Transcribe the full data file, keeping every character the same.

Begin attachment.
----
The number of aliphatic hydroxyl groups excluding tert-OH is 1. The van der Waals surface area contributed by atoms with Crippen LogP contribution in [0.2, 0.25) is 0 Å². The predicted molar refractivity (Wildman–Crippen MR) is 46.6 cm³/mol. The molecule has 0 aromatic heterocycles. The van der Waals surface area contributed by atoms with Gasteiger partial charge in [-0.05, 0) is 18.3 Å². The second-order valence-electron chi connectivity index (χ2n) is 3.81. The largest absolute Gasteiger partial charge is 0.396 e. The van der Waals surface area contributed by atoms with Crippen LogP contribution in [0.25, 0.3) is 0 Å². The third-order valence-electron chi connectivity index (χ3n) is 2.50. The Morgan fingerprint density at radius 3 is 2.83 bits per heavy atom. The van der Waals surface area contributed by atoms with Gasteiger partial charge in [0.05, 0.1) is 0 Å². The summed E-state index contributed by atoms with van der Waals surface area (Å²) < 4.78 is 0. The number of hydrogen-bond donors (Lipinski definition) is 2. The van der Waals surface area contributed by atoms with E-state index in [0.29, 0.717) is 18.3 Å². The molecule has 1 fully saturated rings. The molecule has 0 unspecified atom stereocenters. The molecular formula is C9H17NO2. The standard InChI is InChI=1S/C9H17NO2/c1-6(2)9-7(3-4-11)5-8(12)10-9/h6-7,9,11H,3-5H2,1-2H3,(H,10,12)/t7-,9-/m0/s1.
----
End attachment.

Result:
The number of aliphatic hydroxyl groups excluding tert-OH is 1. The van der Waals surface area contributed by atoms with Crippen LogP contribution in [0.2, 0.25) is 0 Å². The predicted molar refractivity (Wildman–Crippen MR) is 46.6 cm³/mol. The molecule has 0 aromatic heterocycles. The van der Waals surface area contributed by atoms with Gasteiger partial charge in [-0.05, 0) is 18.3 Å². The second-order valence-electron chi connectivity index (χ2n) is 3.81. The largest absolute Gasteiger partial charge is 0.396 e. The van der Waals surface area contributed by atoms with Crippen LogP contribution in [0.25, 0.3) is 0 Å². The third-order valence-electron chi connectivity index (χ3n) is 2.50. The Morgan fingerprint density at radius 3 is 2.83 bits per heavy atom. The van der Waals surface area contributed by atoms with Gasteiger partial charge in [0.05, 0.1) is 0 Å². The summed E-state index contributed by atoms with van der Waals surface area (Å²) < 4.78 is 0. The number of hydrogen-bond donors (Lipinski definition) is 2. The van der Waals surface area contributed by atoms with E-state index in [0.29, 0.717) is 18.3 Å². The molecule has 1 fully saturated rings. The molecule has 0 unspecified atom stereocenters. The molecular formula is C9H17NO2. The standard InChI is InChI=1S/C9H17NO2/c1-6(2)9-7(3-4-11)5-8(12)10-9/h6-7,9,11H,3-5H2,1-2H3,(H,10,12)/t7-,9-/m0/s1.